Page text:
If you surveyed a room full of Americans, basically no one would say stress is good. Quite the contrary, ever piece of literature aimed at the population promising a better quality of life says to avoid stress at all costs because of its association with a host of physical ailments like migraines, acid reflux, high blood pressure, and often fatal heart attacks. (Not to mention it’s just a pain to deal with on an emotional level.) The U.S.’s ironic hatred of stress is so ingrained in our society it even infiltrates our idioms. For example:
“Don’t stress it.”
“Don’t stress. Just do your best!”
So what if new research said it’s not stress which is unhealthy but the belief of stress being unhealthy is what’s… well, unhealthy? In fact, what if stress turned out to actually be healthy? Kelly McGonigal speaks about this in her TED Talk, citing several studies claiming just so.
She first discusses statistics from a study which surveyed a population on two questions. First, how much stress the individual had been under in the past year. Second, whether or not he or she believed stress was a bad thing. After a few years, the researchers returned and tallied which categories had the most premature deaths. As expected by most, 43% of those who reported having a high amount of stress died; however, the none of the 43% said they thought stress was good. On the same tangent, this means approximately 182 000 people each year die from not stress itself but from the belief that stress is bad.
These conclusions are supported by another study McGonigal brings up in which two groups were formed. One group was briefed about the biological benefits of stress–for instance, the increased blood flow and oxygen make responding to stimuli easier–and the other was not. Those left in the dark about stress’ function did worse on stress tests than those who were informed, displaying some psychological component is in play. Additionally, those who were not informed had inflated blood vessels. Over time, these blood vessels pose a danger for heart problems. The blood vessels of the informed group, however, showed the same characteristics as when a person is happy or feeling particularly courageous. Again, this ties the biological component back into the psychological one.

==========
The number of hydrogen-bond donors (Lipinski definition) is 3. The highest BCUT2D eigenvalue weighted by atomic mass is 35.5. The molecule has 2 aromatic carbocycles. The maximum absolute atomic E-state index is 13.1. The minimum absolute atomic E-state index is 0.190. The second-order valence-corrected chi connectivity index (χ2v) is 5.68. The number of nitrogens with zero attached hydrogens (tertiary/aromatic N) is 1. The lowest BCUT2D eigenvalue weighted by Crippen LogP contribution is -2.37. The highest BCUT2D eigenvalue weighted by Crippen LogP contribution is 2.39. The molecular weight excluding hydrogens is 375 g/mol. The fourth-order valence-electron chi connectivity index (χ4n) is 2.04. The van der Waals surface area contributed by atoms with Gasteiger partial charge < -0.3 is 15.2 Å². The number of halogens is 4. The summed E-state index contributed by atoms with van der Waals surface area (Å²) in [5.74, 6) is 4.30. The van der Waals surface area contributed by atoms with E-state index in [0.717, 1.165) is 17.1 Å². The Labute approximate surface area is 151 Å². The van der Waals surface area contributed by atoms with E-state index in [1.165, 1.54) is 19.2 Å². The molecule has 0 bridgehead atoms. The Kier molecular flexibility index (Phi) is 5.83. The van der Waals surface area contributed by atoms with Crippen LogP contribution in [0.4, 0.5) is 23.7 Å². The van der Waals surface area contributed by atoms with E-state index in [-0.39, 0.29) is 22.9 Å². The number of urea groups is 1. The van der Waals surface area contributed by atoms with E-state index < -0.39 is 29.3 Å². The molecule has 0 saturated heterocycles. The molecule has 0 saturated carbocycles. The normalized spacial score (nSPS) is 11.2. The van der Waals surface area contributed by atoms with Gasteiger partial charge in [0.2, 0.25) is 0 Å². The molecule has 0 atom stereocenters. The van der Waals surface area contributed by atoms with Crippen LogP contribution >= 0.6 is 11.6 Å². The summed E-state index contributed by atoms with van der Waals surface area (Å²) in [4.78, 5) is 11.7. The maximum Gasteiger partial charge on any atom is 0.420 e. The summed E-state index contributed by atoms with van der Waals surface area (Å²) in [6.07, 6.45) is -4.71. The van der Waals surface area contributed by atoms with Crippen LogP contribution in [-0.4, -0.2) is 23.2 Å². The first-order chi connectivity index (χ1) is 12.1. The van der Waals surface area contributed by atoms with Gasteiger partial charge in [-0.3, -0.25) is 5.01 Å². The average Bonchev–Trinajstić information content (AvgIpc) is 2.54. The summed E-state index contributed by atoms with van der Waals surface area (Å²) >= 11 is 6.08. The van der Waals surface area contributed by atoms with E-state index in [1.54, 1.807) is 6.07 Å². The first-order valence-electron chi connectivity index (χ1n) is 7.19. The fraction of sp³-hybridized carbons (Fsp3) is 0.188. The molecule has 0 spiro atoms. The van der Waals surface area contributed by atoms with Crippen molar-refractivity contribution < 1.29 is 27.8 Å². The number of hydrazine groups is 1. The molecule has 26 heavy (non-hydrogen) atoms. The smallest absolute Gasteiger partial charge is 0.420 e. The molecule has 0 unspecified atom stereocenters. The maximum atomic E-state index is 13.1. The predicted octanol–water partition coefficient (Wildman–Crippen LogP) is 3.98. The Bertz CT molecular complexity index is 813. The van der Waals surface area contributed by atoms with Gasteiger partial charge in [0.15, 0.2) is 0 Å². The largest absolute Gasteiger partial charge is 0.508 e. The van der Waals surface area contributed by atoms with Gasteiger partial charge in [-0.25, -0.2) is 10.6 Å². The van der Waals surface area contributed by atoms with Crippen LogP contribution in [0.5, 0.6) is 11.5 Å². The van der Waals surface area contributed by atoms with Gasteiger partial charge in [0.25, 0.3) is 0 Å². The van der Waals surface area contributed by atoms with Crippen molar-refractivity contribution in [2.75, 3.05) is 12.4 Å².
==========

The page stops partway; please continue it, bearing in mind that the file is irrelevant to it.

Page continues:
The last point McGonigal brings up is how our body stress response not only produce adrenaline and cortisol but also releases oxytocin. Oxytocin is a neurohormone (so glad I discovered it’s a word!) which increases our social instincts. It causes you to get cozy with others, both emotionally and physically, which should hypothetically result in an exchange of feelings. It’s when you vent to a good friend, for instance.
Oxytocin also results in increased empathy, or compassion. On the same note, those who reported more altruistic activity, meaning more oxytocin, were less likely to suffer premature death or other stress induced illnesses than those who didn’t. This could be because oxytocin also has anti-inflammatory properties which negate the parts of the stress reflex which damage the cardiovascular system. From an evolutionary perspective, I could see this being a beneficial attribute since altruism is key in maintaining a healthy social order. It’s also maybe responsible for why people who suffer through rough situations like natural disaster or war emerge with a close-knit sense of solidarity.
I see all of this as being reasonable because of the above; however, I haven’t actually read any of the research, so I suppose there’s always room for misinterpretation.
As for trusting the speaker, McGonical is a renowned life psychologist who has penned many books on mindful living, received her Ph.D. from Stanford, and is a reference for a large percent of the nation’s news media. I’d trust her to give an accurate presentation.
All this being said, I can take some tips from her since–I’ll be the first to say it–I’m awful at mindful living. For one, whenever I encounter a stressful situation, I should remind myself of this video. Knowing stress has a purpose is comforting to some degree psychologically and physically. \
Honestly, this was one of my favorite assignments!
Griffin, R. M., & Goldberg, J., MD. (n.d.). 10 Problems Related to Stress That You Can Fix. Retrieved May 12, 2016, from http://www.webmd.com/balance/stress-management/features/10-fixable-stress-related-health-problems
Kelly McGonigal: How to make stress your friend [Video file]. (2013, June). Retrieved May 12, 2016, from http://www.ted.com/talks/kelly_mcgonigal_how_to_make_stress_your_friend?language=en#t-793559